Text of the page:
shell scripting notes

some of these notes may have been created from other online sources.

they are just my home schooling notes.

 

$?   = exit code of process
$!   = pid of current process
$*   = arguments passed to script
$@   = arguments passed to script *read more
unset  = unsets a variable
$1   = name of program
$2   = argument passed to program
$3   = argument passed to program (all the way up to 9)
$$   = parent pid
$RANDOM  = random number
$REPLY   = value of “read” when no name is gievn to read
$SECONDS = amount of seconds the script has been running
$HOME    = users home directory
$IFS     = internal field seperator. change this to change how the shell reads seperators.
(example IFS=”:”  will make it treat : as the separator)
$PATH    = a users path variable
$TMOUT   = timeout for shell commands (how long read will wait before timing out)
$TMPDIR  = temp directory (/tmp by default)
$UID     = user id of current user

? matches any single character
* matches any sequence of characters

Using the {} you can match multiple items.
ls -ld /etc/rc{0,1,2,3,4,5,6}.d

the above matches all rc.d scripts.
rc0.d
rc1.d
etc

using ranges ([ ]):

$ ls a[a-z]c.txt
abc.txt

matches all files with a to z as a middle character
page 69 for more info (expert recipes)

$ ls [aeiou]*
abc abcdefghijk abc.php abc.txt alphabet
abcdef abcdef.odt abctxt abc.TXT

Loops:

if [ condition ]
then
statement(s)
fi

if [ condition ];then statement(s);fi

if [ condition ]
then
statements for when the condition is true
else
statements for when the condition is false
fi

#!/bin/bash
OS=`uname -s`
if [ “$OS” = “FreeBSD” ]; then
echo “This Is FreeBSD”
else
if [ “$OS” = “CYGWIN_NT-5.1” ]; then
echo “This is Cygwin”

for loops:
#!/bin/bash
for fruit in $*
do
echo “I really like ${fruit}s”
done

for i in /etc/*.conf
do
echo $i
done

#!/bin/bash
for file in /tmp/*
do
if [ -f ${file} ]
then
if [ -e “${file}.bak” ]
then
echo “Error: Skipping ${file}.bak as it already exists”
else
echo “Backing up $file”
cp “${file}” “${file}.bak”
fi
fi
done

for ((i=1,j=100; i<=10; i++,j-=2))
do
printf “i=%03d j=%03dn” $i $j
done

WHILE LOOPS:

i=1
while [ “$i” -lt “100” ]
do
echo “i is $i”
i=`expr $i * 2`
done

UNTIL LOOPS:
until [ $a -gt 12 ] || [ $b -lt 100 ]
do
echo “a is ${a}; b is ${b}.”
let a=$a+1
let b=$b-10
done

-f FILE
FILE exists and is a regular file

-r test to see if a file exists and is readable.

-n STRING
the length of STRING is nonzero

STRING equivalent to -n STRING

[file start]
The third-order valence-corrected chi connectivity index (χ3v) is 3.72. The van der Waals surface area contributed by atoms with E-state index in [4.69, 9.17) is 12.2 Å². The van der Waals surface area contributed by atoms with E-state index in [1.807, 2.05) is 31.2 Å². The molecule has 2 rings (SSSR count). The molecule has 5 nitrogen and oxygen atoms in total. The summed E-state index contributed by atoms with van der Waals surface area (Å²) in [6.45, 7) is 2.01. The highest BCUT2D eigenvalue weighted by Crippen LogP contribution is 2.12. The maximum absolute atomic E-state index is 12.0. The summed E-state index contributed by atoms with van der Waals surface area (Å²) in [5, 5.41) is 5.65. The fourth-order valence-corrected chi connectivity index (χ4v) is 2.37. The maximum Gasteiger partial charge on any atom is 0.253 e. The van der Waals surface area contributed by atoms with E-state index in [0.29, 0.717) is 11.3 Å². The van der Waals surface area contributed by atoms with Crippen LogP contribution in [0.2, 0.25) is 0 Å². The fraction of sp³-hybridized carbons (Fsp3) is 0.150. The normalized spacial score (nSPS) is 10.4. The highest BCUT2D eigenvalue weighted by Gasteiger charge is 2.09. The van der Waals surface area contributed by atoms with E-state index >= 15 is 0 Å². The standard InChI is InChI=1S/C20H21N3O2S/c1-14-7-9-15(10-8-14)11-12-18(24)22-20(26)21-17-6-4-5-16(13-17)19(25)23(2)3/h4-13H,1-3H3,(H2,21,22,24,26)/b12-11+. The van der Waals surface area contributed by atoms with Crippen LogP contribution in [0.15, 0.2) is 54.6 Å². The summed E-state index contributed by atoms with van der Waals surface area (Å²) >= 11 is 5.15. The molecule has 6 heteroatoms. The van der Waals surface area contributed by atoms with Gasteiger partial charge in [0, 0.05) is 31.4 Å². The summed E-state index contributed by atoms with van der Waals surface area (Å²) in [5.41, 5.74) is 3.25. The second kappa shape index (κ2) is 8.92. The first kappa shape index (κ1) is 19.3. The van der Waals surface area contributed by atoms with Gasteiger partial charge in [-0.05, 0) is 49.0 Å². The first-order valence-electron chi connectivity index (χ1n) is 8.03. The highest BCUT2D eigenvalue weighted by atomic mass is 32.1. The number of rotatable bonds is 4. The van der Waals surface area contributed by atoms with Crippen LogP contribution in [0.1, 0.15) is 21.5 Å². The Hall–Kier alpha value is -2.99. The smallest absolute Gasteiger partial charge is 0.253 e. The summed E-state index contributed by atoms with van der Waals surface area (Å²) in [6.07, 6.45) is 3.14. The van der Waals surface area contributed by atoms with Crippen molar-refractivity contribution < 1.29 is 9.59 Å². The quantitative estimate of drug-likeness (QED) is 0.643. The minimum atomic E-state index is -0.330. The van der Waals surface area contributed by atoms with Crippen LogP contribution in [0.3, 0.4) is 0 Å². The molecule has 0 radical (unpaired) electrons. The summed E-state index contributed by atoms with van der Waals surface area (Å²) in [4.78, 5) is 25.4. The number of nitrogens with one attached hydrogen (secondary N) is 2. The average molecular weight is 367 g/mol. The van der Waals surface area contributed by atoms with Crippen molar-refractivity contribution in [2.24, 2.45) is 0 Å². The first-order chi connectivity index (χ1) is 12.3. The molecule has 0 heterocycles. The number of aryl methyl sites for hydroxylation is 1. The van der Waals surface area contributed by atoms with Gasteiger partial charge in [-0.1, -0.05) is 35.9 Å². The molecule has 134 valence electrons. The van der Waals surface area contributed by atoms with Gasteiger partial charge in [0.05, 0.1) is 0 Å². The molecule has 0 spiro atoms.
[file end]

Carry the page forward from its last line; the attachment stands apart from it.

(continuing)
-z STRING
the length of STRING is zero

STRING1 = STRING2
the strings are equal

STRING1 != STRING2
the strings are not equal

INTEGER1 -eq INTEGER2
INTEGER1 is equal to INTEGER2

INTEGER1 -ge INTEGER2
INTEGER1 is greater than or equal to INTEGER2

INTEGER1 -gt INTEGER2
INTEGER1 is greater than INTEGER2

INTEGER1 -le INTEGER2
INTEGER1 is less than or equal to INTEGER2

INTEGER1 -lt INTEGER2
INTEGER1 is less than INTEGER2

INTEGER1 -ne INTEGER2
INTEGER1 is not equal to INTEGER2

-e FILE                    = FILE exists

! EXPRESSION               = EXPRESSION is false

EXPRESSION1 -a EXPRESSION2 =  both EXPRESSION1 and EXPRESSION2 are true

EXPRESSION1 -o EXPRESSION2 = either EXPRESSION1 or EXPRESSION2 is true

Within brace expansion, the special characters {, }, and , can be escaped with a backslash

The let builtin command evaluates each supplied word from left to right as an arithmetic expression and returns an exit code according to the truth value of the rightmost expression

the arithmetic compound command should generally be preferred over let.
arithmetic compound is (( x = 2))

The arguments to let are therefore subject to all the same expansions and substitutions as any other simple command – requiring proper quoting and escaping – whereas the contents of (( aren’t subject to word-splitting or pathname expansion

[] is an alias for the test command
read      = reads data from the console (“read a” reads data ffrom the console into variable a)
sleep 5   = sleep for 5 seconds
:         = true
break     = breaks out of a loop
break 3   = breaks out 3 levels deep in nested looping. (can be any number)
continue  = jumps straight to the test which controls the loop
continue 3 = continues 3 levels deep in nested looping.
||        = or
&&        = and
The export command makes available variables to all child processes of the running script or shell.
One important use of the export command is in startup files, to initialize and make accessible environmental variables to subsequent user processes.

using an array:
options+=( “option 1” “option 2” “quit” )

page 133
————————————————————————–
CASE SWITCHING:

case EXPRESSION in CASE1) COMMAND-LIST;; CASE2) COMMAND-LIST;; … CASEN) COMMAND-LIST;; esac

quit=0
while read command data
do
case $command in
echo)
echo “Found an echo command: $data”
;;
upper)
echo -en “Found an upper command: “
echo $data | tr ‘[:lower:]’ ‘[:upper:]’
;;
lower)
echo -en “Found a lower command: “
echo $data | tr ‘[:upper:]’ ‘[:lower:]’
;;
quit)
echo “Quitting as requested.”
quit=1
break
;;
*)
echo “Read $command which is not valid input.”
echo “Valid commands are echo, upper, lower, or quit.”
;;https://www.suse.com/
esac
done

 

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